The shift from inpatient to outpatient care is increasing as hospitals transition from volume to value. A specific shift is seen in interventional cardiology treatment (cardiac catheterization, intracoronary stents, and percutaneous transluminal coronary angioplasties [PTCA]), which is moving from an inpatient hospital to outpatient hospital setting. Preliminary data show that most interventional cardiology procedures will soon be performed in the hospital outpatient setting. It will be important for hospitals to consider future demand and volume for interventional cardiology services; capacity for an increase in hospital outpatient volume; and staffing and operational implications.
In this case study, large health systems implement IBM Watson Health to surface improvement opportunities. Using this tool, they were able to cut costs, reduce patients’ length of stay, acquire actionable data, address number of readmissions and improve management of COPD and sepsis.
1. Meet the new healthcare consumer
The consumerization of healthcare, major demographic shifts, and the migration
to mobile and social media are tilting the balance of power away from traditional
healthcare marketers and into the hands of potential patients.
2. Online reputation is the new competitive frontier for marketers
Healthcare brands are no longer controlled by marketers. Patient feedback about
doctors and facilities online is leading to total market transparency for healthcare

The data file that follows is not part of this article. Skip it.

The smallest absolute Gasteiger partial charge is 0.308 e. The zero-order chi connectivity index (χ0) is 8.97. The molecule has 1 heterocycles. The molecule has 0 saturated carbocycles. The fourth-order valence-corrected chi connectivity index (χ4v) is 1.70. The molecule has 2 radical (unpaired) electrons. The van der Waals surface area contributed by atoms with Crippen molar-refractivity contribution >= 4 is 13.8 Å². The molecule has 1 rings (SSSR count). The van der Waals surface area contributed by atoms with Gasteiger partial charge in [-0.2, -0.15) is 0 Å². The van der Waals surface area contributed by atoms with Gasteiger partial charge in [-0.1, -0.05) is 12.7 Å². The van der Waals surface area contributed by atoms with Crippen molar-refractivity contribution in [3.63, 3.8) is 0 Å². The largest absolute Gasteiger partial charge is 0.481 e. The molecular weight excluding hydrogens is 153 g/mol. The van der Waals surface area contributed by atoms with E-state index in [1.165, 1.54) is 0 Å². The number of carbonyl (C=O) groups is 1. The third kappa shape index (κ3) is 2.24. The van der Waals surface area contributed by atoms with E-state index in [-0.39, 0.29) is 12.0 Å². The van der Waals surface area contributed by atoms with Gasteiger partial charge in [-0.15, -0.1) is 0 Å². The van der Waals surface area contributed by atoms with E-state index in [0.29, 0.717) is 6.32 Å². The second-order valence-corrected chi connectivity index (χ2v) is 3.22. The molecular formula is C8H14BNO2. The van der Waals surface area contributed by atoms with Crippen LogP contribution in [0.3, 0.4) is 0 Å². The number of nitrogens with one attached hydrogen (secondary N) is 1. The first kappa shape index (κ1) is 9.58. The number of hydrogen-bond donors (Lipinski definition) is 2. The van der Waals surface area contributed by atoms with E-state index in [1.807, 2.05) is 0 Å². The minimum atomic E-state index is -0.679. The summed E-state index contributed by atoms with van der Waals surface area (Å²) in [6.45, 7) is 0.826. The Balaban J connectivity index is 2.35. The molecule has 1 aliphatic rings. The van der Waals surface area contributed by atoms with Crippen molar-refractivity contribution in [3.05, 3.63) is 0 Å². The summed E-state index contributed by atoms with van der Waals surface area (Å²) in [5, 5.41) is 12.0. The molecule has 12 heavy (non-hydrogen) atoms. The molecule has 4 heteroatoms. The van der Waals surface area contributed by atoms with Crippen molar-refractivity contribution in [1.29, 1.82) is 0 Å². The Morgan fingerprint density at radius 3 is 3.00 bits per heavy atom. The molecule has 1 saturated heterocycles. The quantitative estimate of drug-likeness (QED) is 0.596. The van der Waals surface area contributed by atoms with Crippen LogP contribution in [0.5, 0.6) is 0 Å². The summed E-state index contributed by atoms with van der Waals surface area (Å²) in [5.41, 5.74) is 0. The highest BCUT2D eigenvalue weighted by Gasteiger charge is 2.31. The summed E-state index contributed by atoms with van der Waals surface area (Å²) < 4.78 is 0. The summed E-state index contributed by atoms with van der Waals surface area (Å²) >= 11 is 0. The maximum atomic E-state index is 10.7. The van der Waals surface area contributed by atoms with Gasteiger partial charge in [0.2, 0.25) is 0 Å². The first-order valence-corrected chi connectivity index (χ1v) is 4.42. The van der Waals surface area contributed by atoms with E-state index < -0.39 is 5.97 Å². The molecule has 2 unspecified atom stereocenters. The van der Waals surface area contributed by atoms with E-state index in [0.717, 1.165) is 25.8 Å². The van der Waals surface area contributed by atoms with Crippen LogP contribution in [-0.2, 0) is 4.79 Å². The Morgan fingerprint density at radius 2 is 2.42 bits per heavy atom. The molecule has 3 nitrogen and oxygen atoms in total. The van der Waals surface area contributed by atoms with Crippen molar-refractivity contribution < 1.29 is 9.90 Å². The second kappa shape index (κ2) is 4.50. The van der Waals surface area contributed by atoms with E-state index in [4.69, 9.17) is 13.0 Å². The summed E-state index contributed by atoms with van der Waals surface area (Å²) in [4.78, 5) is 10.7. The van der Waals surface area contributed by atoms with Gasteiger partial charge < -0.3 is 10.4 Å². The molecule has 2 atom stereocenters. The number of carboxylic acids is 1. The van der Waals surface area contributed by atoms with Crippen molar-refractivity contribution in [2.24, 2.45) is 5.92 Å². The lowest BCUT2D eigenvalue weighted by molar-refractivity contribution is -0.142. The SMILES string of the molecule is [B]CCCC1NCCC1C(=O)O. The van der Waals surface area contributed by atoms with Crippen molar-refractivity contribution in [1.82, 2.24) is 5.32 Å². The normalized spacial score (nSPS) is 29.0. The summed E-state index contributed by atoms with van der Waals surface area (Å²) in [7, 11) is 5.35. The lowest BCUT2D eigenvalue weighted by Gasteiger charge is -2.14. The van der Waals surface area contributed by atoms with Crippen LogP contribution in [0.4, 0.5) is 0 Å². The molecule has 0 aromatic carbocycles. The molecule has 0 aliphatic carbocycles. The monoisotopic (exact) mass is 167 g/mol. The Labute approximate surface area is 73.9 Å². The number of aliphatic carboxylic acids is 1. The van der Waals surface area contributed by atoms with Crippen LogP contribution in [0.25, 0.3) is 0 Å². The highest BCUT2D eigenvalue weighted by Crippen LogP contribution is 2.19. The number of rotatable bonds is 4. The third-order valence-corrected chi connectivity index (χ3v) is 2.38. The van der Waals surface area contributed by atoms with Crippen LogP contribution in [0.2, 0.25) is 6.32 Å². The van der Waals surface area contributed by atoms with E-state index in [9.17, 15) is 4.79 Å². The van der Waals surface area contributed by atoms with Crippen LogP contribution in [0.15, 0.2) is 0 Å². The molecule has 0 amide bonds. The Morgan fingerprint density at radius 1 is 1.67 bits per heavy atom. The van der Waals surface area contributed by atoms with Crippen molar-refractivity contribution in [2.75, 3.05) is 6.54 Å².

consumers. CG-CAHPS surveys only go so far in providing social proof.
3. Healthcare branding is becoming hyper-local
In the search for providers, all branding is local – at the level of individual
practitioners and facilities. Proliferating points of presence on the web make this
a challenge that requires technology. But healthcare marketers who scale online
review volume and quality will be rewarded with higher search visibility.
4. Business implications
Online ratings and reviews stand between everyth
Creating competitive advantage starts with a
sound digital strategy.
In a 2017 survey of healthcare consumers across the U.S. from a representative range of demographic groups, we found that 88% of consumers begin their search
for healthcare providers online. Consumers rely on search engines and review sites
to steer their decisions about where to go for care.
What consumers read about you online heavily influences their decision-making.
Your reputation is defined at every touchpoint a potential patient has with your
doctors and organization on the web — from the doctor or location listing, to patient
rating and reviews, to finding the right doctor and reading profiles on your website.
Done well, online reputation management (ORM) enables your providers to
generate a high volume of representative reviews from the “silent majority,”
while providing valuable insights to improve patient experience, make operational
improvements and drive new patient appointments.
Technology has had a truly transformative impact on the healthcare space. Thanks to innovations in technology, tools and their respective processes, the practice of treating patients has shifted from mostly reactive to proactive, enabling physicians and caregivers to approach healthcare in a more holistic fashion.
As part of that shift, hospitals, wellness centers and physicians’ offices are focusing on providing value over volume1, taking healthcare beyond the four walls of the facility and into patients’ homes, places of work and social centers. The concept of whole health is much easier to attain with technology such as artificial intelligence, analytics, wearables and mobile health (mHealth) apps, to name a few.